Headaches in Children

Headaches are uncomfortable at any age, but for children they can be especially distressing. Pediatric headaches, like adult ones, can have a variety of causes; most are benign and can be treated at home with over the counter medication, but in some cases they may be symptomatic of a more serious condition.

One reason pediatric headaches are so frustrating is that depending on their age, kids may have difficulty expressing the kind of pain they’re feeling, or its intensity. “Headache” is a pretty broad term: the pain may be a dull ache – located in one area or all over – it may be throbbing, or it could be a shooting pain. If they can, ask them to communicate the type of pain they feel, and whether or not its isolated or all over; you should also find out if they have other symptoms such as nausea or sensitivity to light and sound. This information can help pinpoint the cause.

Children can get tension headaches and migraines. Tension headaches are usually brought on by anxiety and have symptoms like tightness in the neck muscles, but no nausea or vomiting. Migraines are often accompanied by nausea and sensitivity to light and sound, and get worse when the child is physically active. Their migraines tend to have a shorter span than adults (lasting less than four hours) and often begin in the afternoon. Migraines are often genetic, so if you or someone in your family suffers from them, you may be able to spot the signs.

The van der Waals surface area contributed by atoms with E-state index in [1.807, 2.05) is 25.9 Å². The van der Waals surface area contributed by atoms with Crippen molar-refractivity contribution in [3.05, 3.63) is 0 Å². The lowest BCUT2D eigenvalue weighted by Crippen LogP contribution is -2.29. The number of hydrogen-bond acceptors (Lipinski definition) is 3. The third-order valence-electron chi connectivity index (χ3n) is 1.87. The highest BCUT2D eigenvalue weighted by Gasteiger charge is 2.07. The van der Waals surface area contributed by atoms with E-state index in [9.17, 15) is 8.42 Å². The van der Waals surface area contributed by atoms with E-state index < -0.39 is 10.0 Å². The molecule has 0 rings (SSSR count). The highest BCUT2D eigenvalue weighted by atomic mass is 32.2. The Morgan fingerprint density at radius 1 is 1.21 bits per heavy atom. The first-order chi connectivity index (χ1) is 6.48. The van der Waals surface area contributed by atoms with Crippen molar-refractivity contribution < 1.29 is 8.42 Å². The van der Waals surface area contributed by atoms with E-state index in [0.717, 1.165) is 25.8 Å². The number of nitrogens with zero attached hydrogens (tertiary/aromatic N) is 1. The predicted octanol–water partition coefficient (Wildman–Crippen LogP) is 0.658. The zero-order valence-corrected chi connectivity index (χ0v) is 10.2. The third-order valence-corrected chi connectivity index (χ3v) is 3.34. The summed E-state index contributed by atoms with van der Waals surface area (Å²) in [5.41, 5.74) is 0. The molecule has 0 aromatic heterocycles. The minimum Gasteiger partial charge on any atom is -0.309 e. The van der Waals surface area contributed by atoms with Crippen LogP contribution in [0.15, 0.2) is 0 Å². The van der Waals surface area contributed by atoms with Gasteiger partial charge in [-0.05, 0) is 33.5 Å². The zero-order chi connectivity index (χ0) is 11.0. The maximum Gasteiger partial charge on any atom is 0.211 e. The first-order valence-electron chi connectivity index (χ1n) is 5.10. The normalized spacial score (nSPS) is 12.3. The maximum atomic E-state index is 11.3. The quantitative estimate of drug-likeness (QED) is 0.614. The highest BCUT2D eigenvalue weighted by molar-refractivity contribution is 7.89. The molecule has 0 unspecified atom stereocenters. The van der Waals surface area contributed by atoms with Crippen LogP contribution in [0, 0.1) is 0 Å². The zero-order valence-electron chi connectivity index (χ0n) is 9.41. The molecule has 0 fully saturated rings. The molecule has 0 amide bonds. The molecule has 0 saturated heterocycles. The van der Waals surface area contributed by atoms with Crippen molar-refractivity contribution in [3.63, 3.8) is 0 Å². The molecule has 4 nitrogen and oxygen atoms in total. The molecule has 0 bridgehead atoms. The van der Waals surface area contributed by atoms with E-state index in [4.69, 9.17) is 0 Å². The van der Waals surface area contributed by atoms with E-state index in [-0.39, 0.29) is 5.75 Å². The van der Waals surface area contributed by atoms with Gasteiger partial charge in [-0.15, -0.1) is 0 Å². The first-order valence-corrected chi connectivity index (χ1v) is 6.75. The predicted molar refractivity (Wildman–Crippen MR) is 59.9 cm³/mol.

Headaches can be caused by a number of infections: the flu, the common cold, sinus or ear infections, and Lyme disease. Other symptoms (fever, runny nose, earache) can indicate an infection. Poor sleeping or eating habits can lead to headaches, as well as dehydration, so make sure they’re getting enough water, sleep, and healthy food; some pediatric headaches come from an excess of sugar, caffeine, and additives like aspartame or MSG. Certain medications, both prescription and over the counter, can cause headaches, so check the labels or consult a doctor to see if it’s listed as a side effect.

When kids are too young to adequately explain their feelings and symptoms, they may give you other signs. Infants and toddlers who can’t speak may hold their head and cry; kids may be more withdrawn and want to spend more time sleeping, even during the day. If you notice these signs, try to find out if they’re in pain. If headaches occur following a head injury, even if it seemed minor at the time, consult a doctor immediately as it could be signs of more serious trauma.


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